David Bourget (Western Ontario)
David Chalmers (ANU, NYU)
Rafael De Clercq
Jack Alan Reynolds
Learn more about PhilPapers
Philosophical Studies 129 (3):421 - 434 (2006)
It is fairly common, among those who think propositions exist, to think they exist necessarily. Here, I consider three arguments in support of that conclusion. What I hope to show is not that that claim is false, but, rather, that the arguments used in its defense tend to presuppose a certain kind of approach to modality: a roughly Plantingian view. What the arguments show, then, is that one cannot accept that approach to modality and accept contingently existing propositions. But there are other approaches to modality – I discuss three such approaches – into which contingently existing propositions fit perfectly well. This suggests that disputes over, for example, singular propositions, must be conducted within a broader agreement over modal matters if they are to be at all productive.
|Keywords||Philosophy Philosophy Epistemology Logic Philosophy of Mind Philosophy of Religion|
|Categories||categorize this paper)|
Setup an account with your affiliations in order to access resources via your University's proxy server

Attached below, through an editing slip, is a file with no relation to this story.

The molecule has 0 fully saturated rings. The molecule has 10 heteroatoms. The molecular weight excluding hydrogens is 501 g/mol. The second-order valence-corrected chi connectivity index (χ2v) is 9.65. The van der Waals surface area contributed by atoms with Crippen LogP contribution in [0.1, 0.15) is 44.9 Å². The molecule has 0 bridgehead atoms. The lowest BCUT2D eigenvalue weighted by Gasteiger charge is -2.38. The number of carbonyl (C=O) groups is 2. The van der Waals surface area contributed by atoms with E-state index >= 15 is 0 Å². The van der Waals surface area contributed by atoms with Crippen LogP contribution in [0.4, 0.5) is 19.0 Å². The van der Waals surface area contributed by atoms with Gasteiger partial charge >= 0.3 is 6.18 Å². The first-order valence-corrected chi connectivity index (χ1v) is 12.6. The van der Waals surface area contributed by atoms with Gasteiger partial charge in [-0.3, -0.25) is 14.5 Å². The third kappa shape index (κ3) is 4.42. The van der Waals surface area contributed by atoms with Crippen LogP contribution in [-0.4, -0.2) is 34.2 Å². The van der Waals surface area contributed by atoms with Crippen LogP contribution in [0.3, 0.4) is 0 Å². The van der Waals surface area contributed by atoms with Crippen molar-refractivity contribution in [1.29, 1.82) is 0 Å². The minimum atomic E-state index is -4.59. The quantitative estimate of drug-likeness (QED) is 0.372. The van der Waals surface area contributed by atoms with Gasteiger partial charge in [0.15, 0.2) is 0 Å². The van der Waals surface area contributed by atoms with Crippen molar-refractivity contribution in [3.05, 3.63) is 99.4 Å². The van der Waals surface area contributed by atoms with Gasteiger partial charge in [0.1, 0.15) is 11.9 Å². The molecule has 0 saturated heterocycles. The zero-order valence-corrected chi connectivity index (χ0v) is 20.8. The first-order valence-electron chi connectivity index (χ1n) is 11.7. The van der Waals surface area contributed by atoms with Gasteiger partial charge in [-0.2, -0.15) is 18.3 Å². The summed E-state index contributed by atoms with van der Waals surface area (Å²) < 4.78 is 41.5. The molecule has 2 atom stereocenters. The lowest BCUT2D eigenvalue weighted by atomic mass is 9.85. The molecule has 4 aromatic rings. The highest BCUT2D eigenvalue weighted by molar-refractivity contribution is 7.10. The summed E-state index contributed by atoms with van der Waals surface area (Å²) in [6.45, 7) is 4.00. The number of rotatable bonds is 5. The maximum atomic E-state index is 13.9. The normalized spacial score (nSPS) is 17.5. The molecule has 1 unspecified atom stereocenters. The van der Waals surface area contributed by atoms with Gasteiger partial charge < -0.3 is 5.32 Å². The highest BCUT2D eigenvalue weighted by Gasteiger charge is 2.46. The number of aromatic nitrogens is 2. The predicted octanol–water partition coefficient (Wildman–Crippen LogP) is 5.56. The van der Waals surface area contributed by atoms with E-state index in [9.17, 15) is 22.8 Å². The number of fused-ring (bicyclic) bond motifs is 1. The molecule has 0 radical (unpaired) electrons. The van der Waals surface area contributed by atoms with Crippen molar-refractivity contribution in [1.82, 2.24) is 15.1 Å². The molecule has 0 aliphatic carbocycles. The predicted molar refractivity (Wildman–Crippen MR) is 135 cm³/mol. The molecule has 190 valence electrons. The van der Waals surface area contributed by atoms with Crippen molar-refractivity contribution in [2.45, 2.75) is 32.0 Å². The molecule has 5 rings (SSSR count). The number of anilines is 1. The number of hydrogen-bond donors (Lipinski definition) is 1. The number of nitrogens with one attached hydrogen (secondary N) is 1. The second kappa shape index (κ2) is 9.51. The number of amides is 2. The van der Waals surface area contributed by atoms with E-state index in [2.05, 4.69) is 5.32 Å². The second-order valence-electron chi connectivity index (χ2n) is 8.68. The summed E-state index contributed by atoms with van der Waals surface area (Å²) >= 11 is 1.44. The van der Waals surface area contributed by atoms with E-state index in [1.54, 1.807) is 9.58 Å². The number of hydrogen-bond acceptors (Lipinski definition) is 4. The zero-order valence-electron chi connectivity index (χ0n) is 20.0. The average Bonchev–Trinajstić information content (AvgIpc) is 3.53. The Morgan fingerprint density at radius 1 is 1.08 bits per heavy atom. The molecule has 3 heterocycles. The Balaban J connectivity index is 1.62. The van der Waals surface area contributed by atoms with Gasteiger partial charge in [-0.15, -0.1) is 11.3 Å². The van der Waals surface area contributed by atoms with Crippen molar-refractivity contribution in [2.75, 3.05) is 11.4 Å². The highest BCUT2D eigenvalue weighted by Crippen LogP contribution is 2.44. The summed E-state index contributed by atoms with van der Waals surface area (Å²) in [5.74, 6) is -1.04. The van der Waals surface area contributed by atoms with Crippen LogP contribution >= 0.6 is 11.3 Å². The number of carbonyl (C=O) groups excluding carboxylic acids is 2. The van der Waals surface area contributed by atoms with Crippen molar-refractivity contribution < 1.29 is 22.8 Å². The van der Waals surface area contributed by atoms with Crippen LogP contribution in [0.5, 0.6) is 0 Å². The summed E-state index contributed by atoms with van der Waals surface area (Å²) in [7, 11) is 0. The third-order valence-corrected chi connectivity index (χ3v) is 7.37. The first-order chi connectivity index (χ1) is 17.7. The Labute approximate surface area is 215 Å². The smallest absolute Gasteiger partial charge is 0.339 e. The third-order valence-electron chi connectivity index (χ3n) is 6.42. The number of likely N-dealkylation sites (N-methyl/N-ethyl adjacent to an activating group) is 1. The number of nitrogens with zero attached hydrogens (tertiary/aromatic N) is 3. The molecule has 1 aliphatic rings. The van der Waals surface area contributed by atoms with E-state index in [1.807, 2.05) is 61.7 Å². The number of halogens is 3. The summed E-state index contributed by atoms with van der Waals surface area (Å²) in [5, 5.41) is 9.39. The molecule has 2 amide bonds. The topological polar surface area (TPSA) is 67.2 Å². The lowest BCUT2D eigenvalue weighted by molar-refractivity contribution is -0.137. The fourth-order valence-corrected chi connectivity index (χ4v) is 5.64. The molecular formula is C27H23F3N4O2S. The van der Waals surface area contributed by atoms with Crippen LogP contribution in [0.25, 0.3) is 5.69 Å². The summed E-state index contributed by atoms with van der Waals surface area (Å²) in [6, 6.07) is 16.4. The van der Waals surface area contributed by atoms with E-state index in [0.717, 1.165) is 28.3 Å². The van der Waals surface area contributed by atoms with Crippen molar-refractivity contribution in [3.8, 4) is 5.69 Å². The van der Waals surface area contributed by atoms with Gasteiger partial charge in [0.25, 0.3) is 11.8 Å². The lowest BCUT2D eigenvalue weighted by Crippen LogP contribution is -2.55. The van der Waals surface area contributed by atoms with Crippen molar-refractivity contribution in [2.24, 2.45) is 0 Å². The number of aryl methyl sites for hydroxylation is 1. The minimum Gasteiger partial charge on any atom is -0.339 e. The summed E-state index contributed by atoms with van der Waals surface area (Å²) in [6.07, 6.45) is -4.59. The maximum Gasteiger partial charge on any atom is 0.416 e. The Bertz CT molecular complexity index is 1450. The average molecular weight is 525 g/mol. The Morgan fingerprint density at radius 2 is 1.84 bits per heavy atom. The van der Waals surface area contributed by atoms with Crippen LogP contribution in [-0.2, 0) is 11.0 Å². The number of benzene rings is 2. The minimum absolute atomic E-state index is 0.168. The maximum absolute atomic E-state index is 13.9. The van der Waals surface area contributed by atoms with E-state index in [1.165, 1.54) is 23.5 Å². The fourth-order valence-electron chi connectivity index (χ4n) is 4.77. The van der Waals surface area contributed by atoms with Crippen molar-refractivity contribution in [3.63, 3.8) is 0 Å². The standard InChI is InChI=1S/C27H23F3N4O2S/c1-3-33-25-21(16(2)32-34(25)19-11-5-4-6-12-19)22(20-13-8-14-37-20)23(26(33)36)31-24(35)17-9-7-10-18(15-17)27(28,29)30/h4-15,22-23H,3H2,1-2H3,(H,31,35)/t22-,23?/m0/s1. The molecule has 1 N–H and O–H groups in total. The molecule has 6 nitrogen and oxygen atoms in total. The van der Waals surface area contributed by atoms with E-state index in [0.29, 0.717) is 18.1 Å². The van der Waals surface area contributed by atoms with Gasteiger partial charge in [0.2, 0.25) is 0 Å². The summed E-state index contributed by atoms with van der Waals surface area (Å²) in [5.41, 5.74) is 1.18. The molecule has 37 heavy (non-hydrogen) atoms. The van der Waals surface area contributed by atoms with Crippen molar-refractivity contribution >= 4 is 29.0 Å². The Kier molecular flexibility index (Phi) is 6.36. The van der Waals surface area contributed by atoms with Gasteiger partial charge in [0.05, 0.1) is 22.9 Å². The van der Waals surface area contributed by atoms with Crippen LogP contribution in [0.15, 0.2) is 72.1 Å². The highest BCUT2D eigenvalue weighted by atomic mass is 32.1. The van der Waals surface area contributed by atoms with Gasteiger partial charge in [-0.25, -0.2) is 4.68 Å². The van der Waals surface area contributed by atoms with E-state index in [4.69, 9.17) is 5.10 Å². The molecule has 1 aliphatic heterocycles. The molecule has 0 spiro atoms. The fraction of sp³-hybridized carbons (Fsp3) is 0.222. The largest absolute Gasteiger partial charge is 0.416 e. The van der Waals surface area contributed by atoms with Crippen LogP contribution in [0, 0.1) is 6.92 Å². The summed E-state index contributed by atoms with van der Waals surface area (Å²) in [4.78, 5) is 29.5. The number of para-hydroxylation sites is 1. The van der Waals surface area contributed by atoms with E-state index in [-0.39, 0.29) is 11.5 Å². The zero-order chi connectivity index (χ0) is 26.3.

Configure custom proxy (use this if your affiliation does not provide a proxy)
|Through your library|
References found in this work BETA
Robert Merrihew Adams (1981). Actualism and Thisness. Synthese 49 (1):3-41.
D. M. Armstrong (1989). A Combinatorial Theory of Possibility. Cambridge University Press.
D. M. Armstrong (1986). The Nature of Possibility. Canadian Journal of Philosophy 16 (4):575 - 594.
Matthew Davidson (2000). Direct Reference and Singular Propositions. American Philosophical Quarterly 37 (3):285 - 300.
William G. Lycan (1979). The Trouble with Possible Worlds. In Michael J. Loux (ed.), The Possible and the Actual. Cornell University Press.
Citations of this work BETA
No citations found.
Similar books and articles
Gregor Damschen (2010). Are There Ultimately Founded Propositions? Universitas Philosophica 54 (54):163-177.
William J. Rapaport (1976). On Cogito Propositions. Philosophical Studies 29 (1):63-68.
Reina Hayaki (2006). Contingent Objects and the Barcan Formula. Erkenntnis 64 (1):75 - 83.
Christopher Menzel (1993). Singular Propositions and Modal Logic. Philosophical Topics 21 (2):113-148.
John Dilworth (2008). The Abstractness of Artworks and Its Implications for Aesthetics. Journal of Aesthetics and Art Criticism 66 (4):341-353.
Alexander R. Pruss (2003). Post's Critiques of Omniscience and of Talk of All True Propositions. Philo 6 (1):49-58.
Theodore Sider (2003). Reductive Theories of Modality. In Michael J. Loux & Dean W. Zimmerman (eds.), The Oxford Handbook of Metaphysics. Oxford University Press. 180-208.
Jeff Speaks (2012). On Possibly Nonexistent Propositions. Philosophy and Phenomenological Research 85 (3):528-562.
Sam Cowling (2011). The Limits of Modality. Philosophical Quarterly 61 (244):473-495.
Added to index2009-01-28
Total downloads23 ( #87,772 of 1,689,923 )
Recent downloads (6 months)1 ( #183,783 of 1,689,923 )
How can I increase my downloads?